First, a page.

My mother always aspired to have more, to be more. When she was seventeen, she wanted to be the first in her family to attend college. She struggled with an alcoholic father and depressed mother as she waged a fierce battle that left her slapped and bruised. But she saved enough money for bus fare and a Coca Cola to get to the University of Havana. On the first day of classes she registered for only one course with money my seamstress grandmother had skimmed from the household budget. When my mother met my father a few years later in New York, he exuded the financial success and social class she so desperately wanted, though that pipe dream disappeared once they were married.

*     *     *

As I went through Dad’s crowded drawers, I unearthed things as disparate as shot glasses from his Yale 1940 graduating class, pieces of Dentyne gum, golf tees, dehydrated snow globes picked up on family vacations, and outdated calendars from insurance and fuel companies. I found a package of condoms and a well-thumbed paperback of Coffee, Tea or Me? The Uninhibited Memoirs of Two Airline Stewardesses.

I intently studied the unpaid bills my father piled on his dresser. I fanned through canceled checks carefully bundled in their original bank envelopes. I liked my father’s neat, primary school print so much that I kept random checks to start another collection of things that didn’t belong to me. I coveted his elegant check registry as large as a coffee table book. Its brown leather was embossed in gold with KHB. I paged through lists of checks my father recorded, searching for signs of the bankruptcy towards which my mother screamed we were headed. My father, an accountant who organized other people’s finances, oddly enough had little success marshaling his own.

Stashed in his sock drawer, I found elaborate budgets he worked up with words like mortgage and heat floating between asterisks. On pieces of cardboard that came from the dry cleaner with his freshly pressed shirts, he printed the names of stores my mother frequented in red capital letters. It was as if he was symbolizing that her shopping was bleeding us dry.

“The doctor can prescribe something else for your nerves,” my father murmured.

But shopping was a balm for my mother and me. On Saturday afternoons we ended up in downtown Hartford. My mother went to get her eyebrows waxed at G. Fox & Co., a utilitarian, yet elegant department store. When the elevator opened onto the eleventh floor, everything smelled of beauty. Afterwards we rode down on the escalators, stopping to buy sale dresses and support hosiery for my mother. Shopping at G. Fox came with the distinct privilege of bringing home the store’s crisp navy blue shopping bags. Yet my mother always pleaded poverty when I asked her to buy me something. Mamá no tiene dinero was her constant refrain. In response, I surveyed the terrain and stashed forty-fives or jewelry in the bags.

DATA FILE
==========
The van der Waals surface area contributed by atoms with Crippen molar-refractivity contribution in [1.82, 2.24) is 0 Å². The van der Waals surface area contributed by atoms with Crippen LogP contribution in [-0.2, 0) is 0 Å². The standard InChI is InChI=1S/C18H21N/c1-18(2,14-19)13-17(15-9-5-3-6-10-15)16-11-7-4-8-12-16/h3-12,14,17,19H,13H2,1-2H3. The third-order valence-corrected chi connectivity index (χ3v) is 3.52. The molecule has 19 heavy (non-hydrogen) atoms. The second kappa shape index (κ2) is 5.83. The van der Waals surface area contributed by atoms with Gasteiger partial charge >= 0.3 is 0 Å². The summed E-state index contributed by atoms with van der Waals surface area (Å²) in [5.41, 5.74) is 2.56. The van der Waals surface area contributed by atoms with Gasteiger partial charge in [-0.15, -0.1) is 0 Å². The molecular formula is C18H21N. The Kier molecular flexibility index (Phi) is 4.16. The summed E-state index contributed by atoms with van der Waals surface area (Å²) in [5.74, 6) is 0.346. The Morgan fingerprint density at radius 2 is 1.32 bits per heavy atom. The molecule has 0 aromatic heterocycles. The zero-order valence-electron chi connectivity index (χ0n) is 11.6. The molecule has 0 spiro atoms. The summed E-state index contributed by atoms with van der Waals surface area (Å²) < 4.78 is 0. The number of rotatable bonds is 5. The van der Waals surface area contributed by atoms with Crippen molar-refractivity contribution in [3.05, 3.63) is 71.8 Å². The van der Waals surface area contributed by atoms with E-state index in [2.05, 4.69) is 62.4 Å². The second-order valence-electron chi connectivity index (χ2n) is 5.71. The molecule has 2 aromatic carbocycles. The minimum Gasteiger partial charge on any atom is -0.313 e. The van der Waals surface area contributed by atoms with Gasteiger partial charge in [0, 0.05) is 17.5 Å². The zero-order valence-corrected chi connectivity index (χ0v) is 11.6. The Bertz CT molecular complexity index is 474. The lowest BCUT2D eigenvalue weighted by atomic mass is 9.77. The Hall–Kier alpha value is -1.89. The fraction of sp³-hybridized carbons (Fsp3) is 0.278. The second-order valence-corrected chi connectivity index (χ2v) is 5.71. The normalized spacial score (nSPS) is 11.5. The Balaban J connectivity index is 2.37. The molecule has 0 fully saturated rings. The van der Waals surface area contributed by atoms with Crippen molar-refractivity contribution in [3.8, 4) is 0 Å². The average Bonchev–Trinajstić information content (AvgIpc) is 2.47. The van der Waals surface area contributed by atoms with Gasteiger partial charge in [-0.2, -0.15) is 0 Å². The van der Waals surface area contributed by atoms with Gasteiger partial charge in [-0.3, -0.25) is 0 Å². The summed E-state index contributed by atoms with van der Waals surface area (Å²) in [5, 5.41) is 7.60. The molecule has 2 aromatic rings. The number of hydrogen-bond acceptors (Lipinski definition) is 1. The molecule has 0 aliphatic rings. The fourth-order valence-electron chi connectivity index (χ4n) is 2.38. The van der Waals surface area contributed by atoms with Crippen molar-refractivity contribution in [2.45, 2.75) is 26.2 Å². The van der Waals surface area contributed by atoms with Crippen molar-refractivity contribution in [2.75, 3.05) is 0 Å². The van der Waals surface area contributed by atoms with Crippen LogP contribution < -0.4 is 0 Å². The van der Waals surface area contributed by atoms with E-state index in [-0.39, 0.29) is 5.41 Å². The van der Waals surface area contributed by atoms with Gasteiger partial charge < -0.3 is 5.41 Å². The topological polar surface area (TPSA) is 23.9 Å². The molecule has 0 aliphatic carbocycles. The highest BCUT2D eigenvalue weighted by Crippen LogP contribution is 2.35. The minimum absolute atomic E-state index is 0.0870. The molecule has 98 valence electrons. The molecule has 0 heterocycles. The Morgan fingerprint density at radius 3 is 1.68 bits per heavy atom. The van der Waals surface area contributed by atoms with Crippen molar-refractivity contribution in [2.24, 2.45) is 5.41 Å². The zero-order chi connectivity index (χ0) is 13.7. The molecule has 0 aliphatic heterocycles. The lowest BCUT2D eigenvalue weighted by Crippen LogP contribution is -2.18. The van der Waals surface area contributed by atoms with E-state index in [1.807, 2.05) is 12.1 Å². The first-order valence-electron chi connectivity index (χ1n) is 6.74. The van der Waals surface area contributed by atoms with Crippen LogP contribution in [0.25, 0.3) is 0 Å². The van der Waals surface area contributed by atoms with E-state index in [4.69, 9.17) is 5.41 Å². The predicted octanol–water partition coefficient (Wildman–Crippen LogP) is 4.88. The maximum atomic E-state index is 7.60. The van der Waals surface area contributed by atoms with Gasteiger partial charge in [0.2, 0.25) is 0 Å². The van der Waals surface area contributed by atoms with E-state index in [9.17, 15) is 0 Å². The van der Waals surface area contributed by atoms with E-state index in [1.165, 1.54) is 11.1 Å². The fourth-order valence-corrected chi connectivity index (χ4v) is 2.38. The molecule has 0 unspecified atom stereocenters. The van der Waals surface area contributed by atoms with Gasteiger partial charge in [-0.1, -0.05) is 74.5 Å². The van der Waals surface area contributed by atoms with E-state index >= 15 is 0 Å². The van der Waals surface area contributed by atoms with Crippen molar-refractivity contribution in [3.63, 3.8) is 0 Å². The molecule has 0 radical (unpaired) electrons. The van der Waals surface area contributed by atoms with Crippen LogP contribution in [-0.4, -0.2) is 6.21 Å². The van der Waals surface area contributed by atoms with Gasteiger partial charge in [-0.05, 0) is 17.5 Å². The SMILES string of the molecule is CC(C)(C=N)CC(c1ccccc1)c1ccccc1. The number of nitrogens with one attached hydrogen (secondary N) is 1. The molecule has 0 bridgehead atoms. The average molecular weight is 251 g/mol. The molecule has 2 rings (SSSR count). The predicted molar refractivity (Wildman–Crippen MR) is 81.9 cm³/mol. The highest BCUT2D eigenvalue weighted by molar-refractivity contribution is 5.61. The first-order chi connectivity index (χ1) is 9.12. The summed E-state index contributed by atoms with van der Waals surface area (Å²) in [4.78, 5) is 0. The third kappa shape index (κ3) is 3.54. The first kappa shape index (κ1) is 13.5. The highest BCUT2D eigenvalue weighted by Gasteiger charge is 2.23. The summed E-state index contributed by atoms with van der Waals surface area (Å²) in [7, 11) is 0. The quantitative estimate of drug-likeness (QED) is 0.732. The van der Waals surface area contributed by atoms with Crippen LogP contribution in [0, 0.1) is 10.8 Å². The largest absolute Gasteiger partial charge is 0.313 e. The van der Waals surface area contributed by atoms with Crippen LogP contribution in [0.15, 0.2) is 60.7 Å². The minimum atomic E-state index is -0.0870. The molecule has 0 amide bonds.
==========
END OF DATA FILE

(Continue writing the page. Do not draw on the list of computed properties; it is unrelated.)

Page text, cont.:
J.J. Newberry, a five and dime store, was easier to steal from. Newberry—all linoleum floors and plastic bins—had a hectic array of lipsticks and eye shadows through which we sifted. By the time I was interested enough to pocket makeup for myself, few of us from the suburbs still ventured downtown. One Saturday, I watched a pair of Puerto Rican girls, slick and confident, shoplifting nail polish and lip gloss from Newberry. Their technique was flawless. Their next move? To filch my mother’s wallet.

Mira esa vieja, que fea. Pero ella tiene plata.

They didn’t expect a lady fresh off the A1 bus from West Hartford to understand them. As soon as my mother turned around, they knew they had underestimated her and her ire over being called old and ugly. My mother pulled the hair of the younger teenager, who was just a year or two older than I. The older one ran away.

“Say it again,” my mother said. Dilo otra vez que yo soy vieja y fea, she said, crazed and up close to the girl’s round face, “and I will take you to the policia, you ladrona.

Though I never doubted my mother would turn me into the police, too, if she caught me stealing, I continued my petty larceny. I moved on to steal mostly drugstore makeup that I applied in the girls’ bathroom in junior high school. But as hard as I tried, I was not the effortless beauty my mother was. When I was little, I watched her put on her armor for a Saturday evening out. She began with a pointy bra and a heavy girdle with fasteners that snapped onto the reinforced tops of silky, shiny, shimmery stockings. She wore a glittery minidress and completed the ensemble with black boots that appeared as if they had been poured on her legs. She was the envy of my father’s friends with their plain older wives. And to me, she was simply the most beautiful woman in the world. “La mas linda della familia, said my besotted father.